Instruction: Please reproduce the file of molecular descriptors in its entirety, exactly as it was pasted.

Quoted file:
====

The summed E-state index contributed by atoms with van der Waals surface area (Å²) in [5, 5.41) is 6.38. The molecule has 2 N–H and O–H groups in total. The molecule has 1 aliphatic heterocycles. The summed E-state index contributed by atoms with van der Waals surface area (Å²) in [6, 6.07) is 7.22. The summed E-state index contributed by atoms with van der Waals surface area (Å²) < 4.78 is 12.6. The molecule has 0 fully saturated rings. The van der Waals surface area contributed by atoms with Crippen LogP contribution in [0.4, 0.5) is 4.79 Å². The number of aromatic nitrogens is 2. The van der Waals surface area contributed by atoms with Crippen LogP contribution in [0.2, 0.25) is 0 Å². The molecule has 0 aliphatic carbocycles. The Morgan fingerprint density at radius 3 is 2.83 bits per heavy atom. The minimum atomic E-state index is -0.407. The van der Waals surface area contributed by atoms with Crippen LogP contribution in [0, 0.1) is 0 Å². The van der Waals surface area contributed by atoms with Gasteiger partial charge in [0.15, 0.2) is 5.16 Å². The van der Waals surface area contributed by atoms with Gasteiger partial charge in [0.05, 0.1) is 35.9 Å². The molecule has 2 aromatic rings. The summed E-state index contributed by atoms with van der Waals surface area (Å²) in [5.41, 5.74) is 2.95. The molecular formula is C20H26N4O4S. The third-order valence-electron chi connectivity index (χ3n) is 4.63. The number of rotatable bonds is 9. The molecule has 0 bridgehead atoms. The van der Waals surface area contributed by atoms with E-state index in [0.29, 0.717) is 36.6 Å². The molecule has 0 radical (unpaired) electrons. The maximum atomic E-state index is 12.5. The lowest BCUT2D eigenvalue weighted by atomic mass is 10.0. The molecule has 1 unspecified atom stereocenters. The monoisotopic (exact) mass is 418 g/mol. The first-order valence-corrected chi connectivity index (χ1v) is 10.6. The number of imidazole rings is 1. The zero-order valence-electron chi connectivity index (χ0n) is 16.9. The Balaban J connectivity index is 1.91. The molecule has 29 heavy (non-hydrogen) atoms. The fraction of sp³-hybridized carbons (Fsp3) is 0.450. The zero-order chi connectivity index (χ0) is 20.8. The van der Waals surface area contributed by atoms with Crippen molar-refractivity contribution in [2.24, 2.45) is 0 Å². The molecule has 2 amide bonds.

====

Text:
The summed E-state index contributed by atoms with van der Waals surface area (Å²) in [5, 5.41) is 6.38. The molecule has 2 N–H and O–H groups in total. The molecule has 1 aliphatic heterocycles. The summed E-state index contributed by atoms with van der Waals surface area (Å²) in [6, 6.07) is 7.22. The summed E-state index contributed by atoms with van der Waals surface area (Å²) < 4.78 is 12.6. The molecule has 0 fully saturated rings. The van der Waals surface area contributed by atoms with Crippen LogP contribution in [0.4, 0.5) is 4.79 Å². The number of aromatic nitrogens is 2. The van der Waals surface area contributed by atoms with Crippen LogP contribution in [0.2, 0.25) is 0 Å². The molecule has 0 aliphatic carbocycles. The Morgan fingerprint density at radius 3 is 2.83 bits per heavy atom. The minimum atomic E-state index is -0.407. The van der Waals surface area contributed by atoms with Crippen LogP contribution in [0, 0.1) is 0 Å². The van der Waals surface area contributed by atoms with Gasteiger partial charge in [0.15, 0.2) is 5.16 Å². The van der Waals surface area contributed by atoms with Gasteiger partial charge in [0.05, 0.1) is 35.9 Å². The molecule has 2 aromatic rings. The summed E-state index contributed by atoms with van der Waals surface area (Å²) in [5.41, 5.74) is 2.95. The molecular formula is C20H26N4O4S. The third-order valence-electron chi connectivity index (χ3n) is 4.63. The number of rotatable bonds is 9. The molecule has 0 bridgehead atoms. The van der Waals surface area contributed by atoms with E-state index in [0.29, 0.717) is 36.6 Å². The molecule has 0 radical (unpaired) electrons. The maximum atomic E-state index is 12.5. The lowest BCUT2D eigenvalue weighted by atomic mass is 10.0. The molecule has 1 unspecified atom stereocenters. The monoisotopic (exact) mass is 418 g/mol. The first-order valence-corrected chi connectivity index (χ1v) is 10.6. The number of imidazole rings is 1. The zero-order valence-electron chi connectivity index (χ0n) is 16.9. The Balaban J connectivity index is 1.91. The molecule has 29 heavy (non-hydrogen) atoms. The fraction of sp³-hybridized carbons (Fsp3) is 0.450. The zero-order chi connectivity index (χ0) is 20.8. The van der Waals surface area contributed by atoms with Crippen molar-refractivity contribution in [2.24, 2.45) is 0 Å². The molecule has 2 amide bonds.